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I’ve just had the cambelt changed on my 2009 3.0 v6 diesel along with and service and a number of other fixes. After about 60 miles the auxiliary drive belt failed and the water pump collapsed, not a great Friday night! The jaguar dealer initially said they didn’t touch anything in the area, but then said they did remove the auxiliary belt, the RAC recovery people suggested over tightening the belt could have broken the pump pulley. Jaguar then said that they usually replace the water pump at the same time at the cambelt, but this was never mentioned to me.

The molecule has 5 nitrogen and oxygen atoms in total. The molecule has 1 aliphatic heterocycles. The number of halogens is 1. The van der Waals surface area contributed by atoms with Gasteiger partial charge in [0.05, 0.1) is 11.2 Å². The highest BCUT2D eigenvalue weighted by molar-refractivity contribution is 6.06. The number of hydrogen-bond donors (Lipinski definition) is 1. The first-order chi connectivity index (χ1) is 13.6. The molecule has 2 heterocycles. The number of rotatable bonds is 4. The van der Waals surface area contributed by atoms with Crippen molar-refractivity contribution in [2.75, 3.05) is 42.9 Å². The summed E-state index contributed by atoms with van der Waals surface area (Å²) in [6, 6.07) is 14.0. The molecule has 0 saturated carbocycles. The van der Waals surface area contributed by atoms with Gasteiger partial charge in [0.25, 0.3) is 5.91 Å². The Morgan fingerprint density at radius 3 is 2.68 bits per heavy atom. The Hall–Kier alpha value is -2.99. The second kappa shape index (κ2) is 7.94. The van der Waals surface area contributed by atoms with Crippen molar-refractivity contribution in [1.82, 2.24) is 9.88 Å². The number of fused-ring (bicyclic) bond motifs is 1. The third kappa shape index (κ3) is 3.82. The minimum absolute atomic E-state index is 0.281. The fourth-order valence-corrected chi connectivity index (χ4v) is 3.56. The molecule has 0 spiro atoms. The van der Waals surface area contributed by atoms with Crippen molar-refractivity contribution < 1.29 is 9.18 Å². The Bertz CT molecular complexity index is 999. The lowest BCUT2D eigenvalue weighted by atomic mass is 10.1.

Has anyone that has used the 3+ servicing offer of a cambelt replacement for £625 had the water pump changed at the same time? Was is recommended or even included in the £625? It seems very strange that if that part is normally changed at the same time that they would do it without... Any advice or experiences would be useful thanks.
 

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I’ve just had the cambelt changed on my 2009 3.0 v6 diesel along with and service and a number of other fixes. After about 60 miles the auxiliary drive belt failed and the water pump collapsed, not a great Friday night! The jaguar dealer initially said they didn’t touch anything in the area, but then said they did remove the auxiliary belt, the RAC recovery people suggested over tightening the belt could have broken the pump pulley. Jaguar then said that they usually replace the water pump at the same time at the cambelt, but this was never mentioned to me.